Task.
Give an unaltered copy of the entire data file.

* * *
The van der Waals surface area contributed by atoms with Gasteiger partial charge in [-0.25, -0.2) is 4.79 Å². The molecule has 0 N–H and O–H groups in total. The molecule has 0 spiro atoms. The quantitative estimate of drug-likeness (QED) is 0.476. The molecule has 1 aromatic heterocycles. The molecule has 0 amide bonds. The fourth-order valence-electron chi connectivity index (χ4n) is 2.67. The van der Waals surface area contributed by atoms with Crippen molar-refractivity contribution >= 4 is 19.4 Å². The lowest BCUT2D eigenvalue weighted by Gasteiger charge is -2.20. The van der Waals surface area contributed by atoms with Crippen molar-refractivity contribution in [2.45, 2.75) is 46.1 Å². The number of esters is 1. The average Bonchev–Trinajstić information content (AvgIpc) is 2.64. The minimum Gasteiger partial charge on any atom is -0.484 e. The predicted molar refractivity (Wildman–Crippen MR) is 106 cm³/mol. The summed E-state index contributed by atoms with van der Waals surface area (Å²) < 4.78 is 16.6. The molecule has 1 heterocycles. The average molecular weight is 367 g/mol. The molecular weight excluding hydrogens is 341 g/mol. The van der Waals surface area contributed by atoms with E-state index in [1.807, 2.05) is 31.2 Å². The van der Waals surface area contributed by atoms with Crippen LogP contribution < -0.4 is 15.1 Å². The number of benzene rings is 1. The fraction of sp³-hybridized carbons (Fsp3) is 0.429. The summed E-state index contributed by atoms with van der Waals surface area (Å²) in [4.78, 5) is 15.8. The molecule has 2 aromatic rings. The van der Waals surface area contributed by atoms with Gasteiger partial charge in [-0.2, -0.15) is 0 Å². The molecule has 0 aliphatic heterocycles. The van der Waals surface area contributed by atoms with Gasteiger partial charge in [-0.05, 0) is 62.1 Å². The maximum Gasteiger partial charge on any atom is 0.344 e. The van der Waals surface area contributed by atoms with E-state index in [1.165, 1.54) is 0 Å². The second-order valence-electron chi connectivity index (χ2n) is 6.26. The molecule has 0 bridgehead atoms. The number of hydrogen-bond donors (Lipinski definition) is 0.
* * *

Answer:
The van der Waals surface area contributed by atoms with Gasteiger partial charge in [-0.25, -0.2) is 4.79 Å². The molecule has 0 N–H and O–H groups in total. The molecule has 0 spiro atoms. The quantitative estimate of drug-likeness (QED) is 0.476. The molecule has 1 aromatic heterocycles. The molecule has 0 amide bonds. The fourth-order valence-electron chi connectivity index (χ4n) is 2.67. The van der Waals surface area contributed by atoms with Crippen molar-refractivity contribution >= 4 is 19.4 Å². The lowest BCUT2D eigenvalue weighted by Gasteiger charge is -2.20. The van der Waals surface area contributed by atoms with Crippen molar-refractivity contribution in [2.45, 2.75) is 46.1 Å². The number of esters is 1. The average Bonchev–Trinajstić information content (AvgIpc) is 2.64. The minimum Gasteiger partial charge on any atom is -0.484 e. The predicted molar refractivity (Wildman–Crippen MR) is 106 cm³/mol. The summed E-state index contributed by atoms with van der Waals surface area (Å²) < 4.78 is 16.6. The molecule has 1 heterocycles. The average molecular weight is 367 g/mol. The molecular weight excluding hydrogens is 341 g/mol. The van der Waals surface area contributed by atoms with E-state index in [1.807, 2.05) is 31.2 Å². The van der Waals surface area contributed by atoms with Crippen LogP contribution < -0.4 is 15.1 Å². The number of benzene rings is 1. The fraction of sp³-hybridized carbons (Fsp3) is 0.429. The summed E-state index contributed by atoms with van der Waals surface area (Å²) in [4.78, 5) is 15.8. The molecule has 2 aromatic rings. The van der Waals surface area contributed by atoms with Gasteiger partial charge in [-0.2, -0.15) is 0 Å². The molecule has 0 aliphatic heterocycles. The van der Waals surface area contributed by atoms with Gasteiger partial charge in [-0.05, 0) is 62.1 Å². The maximum Gasteiger partial charge on any atom is 0.344 e. The van der Waals surface area contributed by atoms with E-state index in [1.165, 1.54) is 0 Å². The second-order valence-electron chi connectivity index (χ2n) is 6.26. The molecule has 0 bridgehead atoms. The number of hydrogen-bond donors (Lipinski definition) is 0.